Yeah - I know a few people who sold their old CDs because they'd ripped them all, then lost everything when their PC died & they didn't have a backup.
    If they want CDs to sell, they need to make sure they sound good.
    They sound better than mp3s or streamed music.
    While it is true that Cd quality > mp3's and current streaming technology, the fact of the matter is, you can get much, much higher quality audio than a CD through digital means. Since you can record albums in 24 bit/192khz, yet CD's only support 16bit depth/44khz sampling rate, you can now distribute much higher audio quality recordings directly to your fans/listeners. Where artists were previously limited by the capabilities of a cd, they are now only limited by the hardware specifications of their clientele's sound cards/media players.
    FLAC or lossless audio sounds better than any CD I've heard although it's a bit overkill IMO. The only downside is the file sizes are huge. If they can figure out a way to limit the file sizes while maintaining the sound quality (if there is such a way), FLAC is the future. The clarity of the audio is insane.
    Depends on the FLAC. If it's a CD rip it should sound exactly the same as the CD (obviously). FLAC is actually a pretty small lossless compression format already. As the codecs get better and memory continues to get cheaper I could see it as a possibility one day. There's always the issue of losing your downloads which I still find the biggest setback, but like anything on your computer it's always good to have a backup.
    Funnily enough, CD is lossless audio.
    In theory, maybe, but CD's have standards and the audio quality can only be so good so the audio is compressed and is very "lossy". FLAC files are losslessly compressed in file format. If you were to burn a FLAC file onto a CD, the file would be further compressed to a CD's standards which creates quality losses and therefore ultimately, FLAC > CD, quality-wise.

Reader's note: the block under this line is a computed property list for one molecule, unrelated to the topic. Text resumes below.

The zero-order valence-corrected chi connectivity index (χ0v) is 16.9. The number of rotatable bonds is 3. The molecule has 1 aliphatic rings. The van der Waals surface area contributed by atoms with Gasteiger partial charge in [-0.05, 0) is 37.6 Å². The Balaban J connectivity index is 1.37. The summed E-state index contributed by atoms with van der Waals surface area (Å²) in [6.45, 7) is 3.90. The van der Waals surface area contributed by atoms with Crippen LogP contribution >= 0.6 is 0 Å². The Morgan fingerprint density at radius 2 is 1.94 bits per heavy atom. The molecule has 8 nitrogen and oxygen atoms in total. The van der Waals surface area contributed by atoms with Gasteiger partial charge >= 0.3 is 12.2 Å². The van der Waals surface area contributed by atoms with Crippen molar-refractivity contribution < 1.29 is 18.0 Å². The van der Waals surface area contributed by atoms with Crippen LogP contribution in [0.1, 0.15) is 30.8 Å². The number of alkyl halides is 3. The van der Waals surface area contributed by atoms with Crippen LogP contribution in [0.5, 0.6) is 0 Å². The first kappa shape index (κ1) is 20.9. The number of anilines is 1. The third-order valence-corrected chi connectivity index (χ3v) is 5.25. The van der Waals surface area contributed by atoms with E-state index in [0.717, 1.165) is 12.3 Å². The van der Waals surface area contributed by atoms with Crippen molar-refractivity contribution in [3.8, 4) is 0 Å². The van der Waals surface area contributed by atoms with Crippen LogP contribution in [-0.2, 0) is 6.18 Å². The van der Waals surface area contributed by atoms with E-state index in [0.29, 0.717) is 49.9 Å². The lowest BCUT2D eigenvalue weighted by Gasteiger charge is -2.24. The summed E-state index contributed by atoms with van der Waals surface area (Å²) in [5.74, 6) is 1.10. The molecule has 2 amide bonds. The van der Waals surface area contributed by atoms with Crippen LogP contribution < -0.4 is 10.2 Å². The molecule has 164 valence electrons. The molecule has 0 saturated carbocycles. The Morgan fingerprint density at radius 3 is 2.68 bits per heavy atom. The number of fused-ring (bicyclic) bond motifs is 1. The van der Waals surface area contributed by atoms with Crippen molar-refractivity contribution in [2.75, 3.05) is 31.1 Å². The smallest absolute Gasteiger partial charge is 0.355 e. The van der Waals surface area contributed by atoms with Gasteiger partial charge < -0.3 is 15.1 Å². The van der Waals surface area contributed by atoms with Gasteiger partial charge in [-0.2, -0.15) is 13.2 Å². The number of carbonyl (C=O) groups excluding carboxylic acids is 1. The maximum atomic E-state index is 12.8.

No, you are wrong. They are both lossless, which means the quality is the same. The only quality difference is in your mind, aka the placebo effect. If you burn a FLAC file to a CD, there will be no "further compression". The FLAC file will be read by any optical drive for what it is: a FLAC file.
    But according to NME, vinyl sales have increased by 78%.
    Since vinyls have a very unique sonic property to them (created by the analog medium on which the music is engraved, so to speak), and CD's are just a digital copy to the file you will get on your computer (if the quality is the same), it's only logical that enthusiasts for vinyls and those who enjoy collecting physical media continue to buy them, compared to CD's where there's absolutely nothing to gain from listening to a cd compared to a digital FLAC rip of the same album. Hard drives are so huge now, and internet speeds so fast, that downloading cd quality files isn't an issue at all for an enthusiast anymore. Finding high quality vinyl rips, on the other hand, is much harder and doesn't sound the same, since it has to be converted.
    I just had my first Netflix experience last night (I don't know why I wouldn't accept it ), it seems like streaming is the future, cheap & handy. But I still can't stand listening to music through computer speakers!
    As much as it is cheap and easy, I love a nice physical copy of what I'm buying, for example, owning QOTSA's new record in the flesh is awesome!
    You could buy some good speakers, an audio amp and hook that up. It's how I've been rolling for years, no harshness, EQing, etc.
    I think music in general is just ****ing huge right now. i know that might sound retarded, but think about it. the whole EDM thing is massive, people are going batshit insane for it, there's a huge influx of pop acts, boy bands and so on, "guitar music" seems to be getting more popular (as in pop tracks based around a guitar, NOT rock or metal) - i dont really ever remember it being like this, not in my lifetime anyway. i for one welcome this news.
    You're right. Music is amazing at the moment. Obviously the metal world isn't judging by the comments I see every time I come on UG. But in general, music is bigger and better than it's ever been. I have a few theories as to why, most containing the internet, technology and Thom Yorke haha
    oh and look at us, joining the exclusive Negavote club. Are people THAT retarded? probably because we mentioned rock/metal isnt doing that well right now. ****ers living in the 80s still. or just angsty 14 year old virgins pissed that their favourite wank tunes arent as br0000talzzzz!!1111!1 as they think. get over yourselves guys. what i said is 100% true.